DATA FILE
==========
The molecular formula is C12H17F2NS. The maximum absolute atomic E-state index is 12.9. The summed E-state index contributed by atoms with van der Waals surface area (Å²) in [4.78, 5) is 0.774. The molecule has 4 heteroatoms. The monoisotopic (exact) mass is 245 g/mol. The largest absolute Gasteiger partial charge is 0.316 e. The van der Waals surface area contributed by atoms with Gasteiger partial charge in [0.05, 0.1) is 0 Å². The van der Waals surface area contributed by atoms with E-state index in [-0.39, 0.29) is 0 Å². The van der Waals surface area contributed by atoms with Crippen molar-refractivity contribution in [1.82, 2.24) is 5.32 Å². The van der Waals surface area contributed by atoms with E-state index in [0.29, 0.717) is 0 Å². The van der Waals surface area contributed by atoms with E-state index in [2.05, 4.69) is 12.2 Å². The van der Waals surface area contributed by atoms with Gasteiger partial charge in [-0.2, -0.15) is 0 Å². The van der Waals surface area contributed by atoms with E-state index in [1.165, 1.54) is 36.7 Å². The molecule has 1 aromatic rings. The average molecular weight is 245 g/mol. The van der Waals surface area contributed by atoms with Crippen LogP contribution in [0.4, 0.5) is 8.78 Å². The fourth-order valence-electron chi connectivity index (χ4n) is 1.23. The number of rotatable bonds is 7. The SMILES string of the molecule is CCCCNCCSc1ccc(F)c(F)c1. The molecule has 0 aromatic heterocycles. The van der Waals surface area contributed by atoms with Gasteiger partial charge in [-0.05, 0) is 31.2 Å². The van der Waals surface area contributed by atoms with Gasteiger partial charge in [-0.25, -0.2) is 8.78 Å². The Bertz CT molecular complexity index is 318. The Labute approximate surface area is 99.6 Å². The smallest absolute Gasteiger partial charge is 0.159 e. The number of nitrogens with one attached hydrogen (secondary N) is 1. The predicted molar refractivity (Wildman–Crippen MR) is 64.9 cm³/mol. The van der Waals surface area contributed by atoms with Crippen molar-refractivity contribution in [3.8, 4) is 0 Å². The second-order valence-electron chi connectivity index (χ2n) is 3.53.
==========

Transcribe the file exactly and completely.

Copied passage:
The molecular formula is C12H17F2NS. The maximum absolute atomic E-state index is 12.9. The summed E-state index contributed by atoms with van der Waals surface area (Å²) in [4.78, 5) is 0.774. The molecule has 4 heteroatoms. The monoisotopic (exact) mass is 245 g/mol. The largest absolute Gasteiger partial charge is 0.316 e. The van der Waals surface area contributed by atoms with Gasteiger partial charge in [0.05, 0.1) is 0 Å². The van der Waals surface area contributed by atoms with E-state index in [-0.39, 0.29) is 0 Å². The van der Waals surface area contributed by atoms with Crippen molar-refractivity contribution in [1.82, 2.24) is 5.32 Å². The van der Waals surface area contributed by atoms with E-state index in [0.29, 0.717) is 0 Å². The van der Waals surface area contributed by atoms with E-state index in [2.05, 4.69) is 12.2 Å². The van der Waals surface area contributed by atoms with Gasteiger partial charge in [-0.2, -0.15) is 0 Å². The van der Waals surface area contributed by atoms with E-state index in [1.165, 1.54) is 36.7 Å². The molecule has 1 aromatic rings. The average molecular weight is 245 g/mol. The van der Waals surface area contributed by atoms with Crippen LogP contribution in [0.4, 0.5) is 8.78 Å². The fourth-order valence-electron chi connectivity index (χ4n) is 1.23. The number of rotatable bonds is 7. The SMILES string of the molecule is CCCCNCCSc1ccc(F)c(F)c1. The molecule has 0 aromatic heterocycles. The van der Waals surface area contributed by atoms with Gasteiger partial charge in [-0.05, 0) is 31.2 Å². The van der Waals surface area contributed by atoms with Gasteiger partial charge in [-0.25, -0.2) is 8.78 Å². The Bertz CT molecular complexity index is 318. The Labute approximate surface area is 99.6 Å². The smallest absolute Gasteiger partial charge is 0.159 e. The number of nitrogens with one attached hydrogen (secondary N) is 1. The predicted molar refractivity (Wildman–Crippen MR) is 64.9 cm³/mol. The van der Waals surface area contributed by atoms with Crippen molar-refractivity contribution in [3.8, 4) is 0 Å². The second-order valence-electron chi connectivity index (χ2n) is 3.53.